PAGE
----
Half of British households now on means-tested benefits

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NEARLY half of all households are receiving means-tested state benefits, according to a report published today. The figure, provided by the House of Commons library, includes nearly three million children raised in families living in poverty and two million pensioners.

The report, written by Frank Field, Labour MP and chairman of the Commons Social Security Select Committee, attacks Conservative social policy and challenges the Opposition's support for the post-war Welfare State.

The document, called "Making Welfare Work" shows that there were nearly 16 million claims for means-tested help in 1993. These include income support, family credit, housing benefit and council tax benefit. When those claiming more than once are removed, the net figure was just under 9.8 million - equivalent to half of all households in Britain.

Mr Field argues that the Welfare State is creaking at the seams; few, except those who abuse it, can make sense of its 25 benefits and its six-page means-test application forms. Means-tested benefits, he says, reward passive acceptance of handouts, rather than encouraging people to better themselves. In language that some Labour Party members will find uncomfortably similar to that of right-wing Tories, Mr Field says the system is riddled with fraud and that identity cards and SAS-style task forces are needed to stop it.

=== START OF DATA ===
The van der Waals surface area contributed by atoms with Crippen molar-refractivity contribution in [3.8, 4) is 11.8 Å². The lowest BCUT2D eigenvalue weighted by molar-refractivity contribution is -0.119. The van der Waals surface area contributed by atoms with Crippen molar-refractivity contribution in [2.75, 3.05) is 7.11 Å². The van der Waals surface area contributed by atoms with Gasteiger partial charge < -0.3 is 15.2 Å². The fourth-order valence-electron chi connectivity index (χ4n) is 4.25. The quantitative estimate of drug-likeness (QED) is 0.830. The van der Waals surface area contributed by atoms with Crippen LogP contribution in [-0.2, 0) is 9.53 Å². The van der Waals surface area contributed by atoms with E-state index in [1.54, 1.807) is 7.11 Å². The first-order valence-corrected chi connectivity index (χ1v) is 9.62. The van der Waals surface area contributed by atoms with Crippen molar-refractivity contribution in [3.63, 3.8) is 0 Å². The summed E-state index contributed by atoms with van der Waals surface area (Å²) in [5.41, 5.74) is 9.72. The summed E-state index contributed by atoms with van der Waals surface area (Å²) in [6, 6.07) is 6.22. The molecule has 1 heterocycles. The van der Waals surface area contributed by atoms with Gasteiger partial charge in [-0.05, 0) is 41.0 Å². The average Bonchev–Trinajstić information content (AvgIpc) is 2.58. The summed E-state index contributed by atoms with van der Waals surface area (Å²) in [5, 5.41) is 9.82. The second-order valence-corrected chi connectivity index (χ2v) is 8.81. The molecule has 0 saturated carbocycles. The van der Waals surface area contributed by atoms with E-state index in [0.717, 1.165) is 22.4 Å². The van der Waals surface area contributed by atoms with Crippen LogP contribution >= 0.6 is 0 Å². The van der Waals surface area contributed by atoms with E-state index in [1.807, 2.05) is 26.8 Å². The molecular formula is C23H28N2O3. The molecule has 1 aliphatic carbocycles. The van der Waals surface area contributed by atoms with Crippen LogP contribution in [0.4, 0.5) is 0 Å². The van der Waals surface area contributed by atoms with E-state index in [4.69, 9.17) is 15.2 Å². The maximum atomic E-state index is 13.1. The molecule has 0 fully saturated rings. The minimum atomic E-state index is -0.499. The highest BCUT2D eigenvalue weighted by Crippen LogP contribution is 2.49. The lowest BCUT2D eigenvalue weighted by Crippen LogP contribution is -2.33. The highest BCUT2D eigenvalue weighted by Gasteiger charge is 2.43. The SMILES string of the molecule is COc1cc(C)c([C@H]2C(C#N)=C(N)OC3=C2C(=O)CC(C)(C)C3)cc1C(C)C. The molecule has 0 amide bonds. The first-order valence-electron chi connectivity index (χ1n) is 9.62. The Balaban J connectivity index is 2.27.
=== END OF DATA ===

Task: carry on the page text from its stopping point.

In 1950, according to Mr Field's report, there were just 1.2 million people claiming the "safety net" social security benefit of national assistance, given to those without other means of support. Today 5.4 million people claim its 1990s equivalent, income support. Half the means-tested claimants are aged between 19 and 39.

Since the Conservatives came to power 16 years ago, the social security bill for income support payments has risen from £12.9bn to £34.8 bn.

Other benefits include family credit (570,000 claimants) to heads of households on low pay; housing benefit (1.6 million claimants) to those who cannot afford their rent; and council tax rebates (2.23 million claimants). All these are discretionary and entitlement depends on a means test. Others, such as child benefit, are universal. Including these, around £90bn a year is spent on welfare payments. Mr Field argues that the result of Tory policy has been the creation of underclass ghettos where people live in poverty and endure a culture of crime, drug-dealing and benefit fraud.

The report says: "The time has come to revolutionise the Welfare State. The system we have penalises those who work hard and have savings. We don't reward honesty. The time has come when we need to reconstruct welfare. We need to encourage self-interest, self-improvement and altruism once more." Payment of income support, it says, should be linked to a plan for career development.

Tony Blair, the Labour leader, will study the report this week. Last year he called for Labour policies which would "reduce dependency", and argued: "The world has changed since 1945, there is no turning back."

Poison in the Welfare State, page 27